The prospect of a slow recovery in the West and the rise of the emerging markets in the East means FMCG companies in the US and Europe must change how they operate at home to survive, writes SymphonyIRI's Rod Street.

In the West we are facing a new, unique inflection point in the market economy. Many grocery markets in Europe are not just at a standstill but have declined in terms of sales volume as households face a mammoth squeeze on their budgets. Economic pundits are now starting to understand just how long the recovery from a debt laden recession might be.

At the same time the pressure for earnings growth on every public company does not change. A quick scan across the leading FMCG manufacturers tells you that they are all racing at new geographies to fuel growth, relying on the emerging markets to underpin their revenue and profit expansion, which is so critical to underpinning their share price.

Company analysts are dissecting the portfolio of some of the world's largest FMCG companies to calculate their emerging markets rate of growth and share of turnover. This is turn is seen to determine their overall potential for organic development. The grocery sector is not alone and the same analysis is happening in other industries with more potential for growth than the mature grocery sector - including pharmaceuticals, electronics and mobile phones.

All of this pressure to grow is going to have an immense effect over the next decade: on FMCG companies, on the economy and perhaps most markedly on the psyche of those working in the Western business units. Just as they face the most immense squeeze in their markets - all positive corporate attention goes East.

Some have not realised the scale of the shift we are facing. The Institute of Fiscal Studies published a paper this week that highlights the extent of the income squeeze in the UK: an expected 7% reduction in average income will mean that real incomes will not attain 2008/09 levels until the middle of the decade. The same squeeze has already arrived in Greece and Ireland but will be arriving in most other heavily indebted Western economies before too long. 

When Goldman Sachs created the term 'BRIC economies' in 2001, it predicted that by 2010 they might comprise more than 10% of global GDP. Even before the recession, in 2007, they had  reached 15%.  By 2020, the Conference Board estimates that emerging economies may have a 50% bigger share of global GDP than the advanced economies. China alone may be as much as a quarter of world GDP and by then there will be many places in China where GDP/head will be as high as parts of Europe.

This represents a shift that the advanced Atlantic economies have never seen before – the centre of gravity is suddenly 8000 km away.

As a result we will see a massive shift in focus and energy in FMCG companies. For the successful the impact will be a transformation. The ‘key’ country units of the post-war period (USA, Europe Big 5 etc) are about to be overshadowed by the new BRIC country units that offer the huge scale and opportunity needed to feed multinational growth.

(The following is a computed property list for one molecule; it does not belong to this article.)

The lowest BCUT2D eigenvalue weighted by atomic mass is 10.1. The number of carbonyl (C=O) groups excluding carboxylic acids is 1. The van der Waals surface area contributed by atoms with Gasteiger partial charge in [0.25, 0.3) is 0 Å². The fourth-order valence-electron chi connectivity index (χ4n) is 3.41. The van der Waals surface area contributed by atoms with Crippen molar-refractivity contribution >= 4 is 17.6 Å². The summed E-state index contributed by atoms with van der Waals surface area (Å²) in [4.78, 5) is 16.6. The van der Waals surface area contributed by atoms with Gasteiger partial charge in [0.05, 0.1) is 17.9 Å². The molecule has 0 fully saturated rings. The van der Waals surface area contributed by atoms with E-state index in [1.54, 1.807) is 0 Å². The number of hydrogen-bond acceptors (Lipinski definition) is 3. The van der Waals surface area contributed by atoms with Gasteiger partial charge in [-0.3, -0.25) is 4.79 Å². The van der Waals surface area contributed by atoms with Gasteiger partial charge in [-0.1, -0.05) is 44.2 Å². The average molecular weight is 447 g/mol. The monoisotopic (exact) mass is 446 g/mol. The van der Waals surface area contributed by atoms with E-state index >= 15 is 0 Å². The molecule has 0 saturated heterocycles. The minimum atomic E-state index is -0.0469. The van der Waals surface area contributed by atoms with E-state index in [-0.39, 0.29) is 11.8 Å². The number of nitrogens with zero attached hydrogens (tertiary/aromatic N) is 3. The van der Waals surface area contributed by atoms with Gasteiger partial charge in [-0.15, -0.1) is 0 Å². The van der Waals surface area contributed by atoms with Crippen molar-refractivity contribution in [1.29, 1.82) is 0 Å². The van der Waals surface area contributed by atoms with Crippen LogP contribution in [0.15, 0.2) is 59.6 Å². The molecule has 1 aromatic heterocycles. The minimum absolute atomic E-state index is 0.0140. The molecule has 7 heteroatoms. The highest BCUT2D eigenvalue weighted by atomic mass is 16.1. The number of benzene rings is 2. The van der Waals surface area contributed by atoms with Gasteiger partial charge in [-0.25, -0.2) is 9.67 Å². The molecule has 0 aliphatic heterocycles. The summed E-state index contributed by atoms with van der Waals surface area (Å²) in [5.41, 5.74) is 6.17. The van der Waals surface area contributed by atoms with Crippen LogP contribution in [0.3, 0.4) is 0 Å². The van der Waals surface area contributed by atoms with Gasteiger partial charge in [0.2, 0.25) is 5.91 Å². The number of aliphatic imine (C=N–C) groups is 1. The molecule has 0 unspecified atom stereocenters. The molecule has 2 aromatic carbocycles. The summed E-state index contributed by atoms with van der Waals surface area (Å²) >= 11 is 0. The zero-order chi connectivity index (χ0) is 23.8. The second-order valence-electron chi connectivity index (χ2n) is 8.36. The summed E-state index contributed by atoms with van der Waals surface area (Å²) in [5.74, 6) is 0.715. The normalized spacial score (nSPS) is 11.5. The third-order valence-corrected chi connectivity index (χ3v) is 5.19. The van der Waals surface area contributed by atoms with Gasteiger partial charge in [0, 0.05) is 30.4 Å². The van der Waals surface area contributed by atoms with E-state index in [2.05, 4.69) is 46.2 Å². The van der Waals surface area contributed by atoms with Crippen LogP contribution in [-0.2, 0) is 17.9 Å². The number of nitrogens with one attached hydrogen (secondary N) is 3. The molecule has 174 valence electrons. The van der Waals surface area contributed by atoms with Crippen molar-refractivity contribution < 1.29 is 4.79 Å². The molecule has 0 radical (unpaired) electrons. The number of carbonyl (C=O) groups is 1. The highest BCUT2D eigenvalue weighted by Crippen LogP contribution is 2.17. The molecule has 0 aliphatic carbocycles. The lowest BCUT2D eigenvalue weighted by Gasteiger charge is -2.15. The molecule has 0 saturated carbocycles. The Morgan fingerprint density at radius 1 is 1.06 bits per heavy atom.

This presents a real leadership challenge to those running these operations here: What should be our goals and strategy when growth is limited or non-existent? How do we secure investment and innovation for our markets? Do we need to rethink our operating models to succeed in the next decade?

Most efforts to simply continue with past strategies for topline growth are doomed to fail in the face of brutal trading conditions, concentrated distribution channels and frugal, sophisticated shoppers. Investment cases internally will struggle to meet both internal hurdle rates and prospective revenues from the emerging markets because they cannot offer the same growth trajectory and prospective incremental returns.

To succeed companies will need a shift in mindset.

This needs to be a shift that exploits the new reality and deploys this insight in rethinking go-to market approaches, business models and operating structures.  

The streamlined businesses that take this on board will be adept at tackling a wider range of shoppers, penetrating new channels, pressing category adjacencies, tightening pricing skills, and avoiding waste in every function (including marketing and sales spend).  Such a step change will require new managerial skills in established markets. Those that lead here will have assimilated the new reality and reflect the reduced importance of the old established markets in the corporate mix and the wave of new ideas coming from the emerging economies.

The winners, as there are always winners, will succeed in the face of a growing war of attrition in established markets, where the near term demands adequate financial returns and the long term a game to eliminate weaker participants.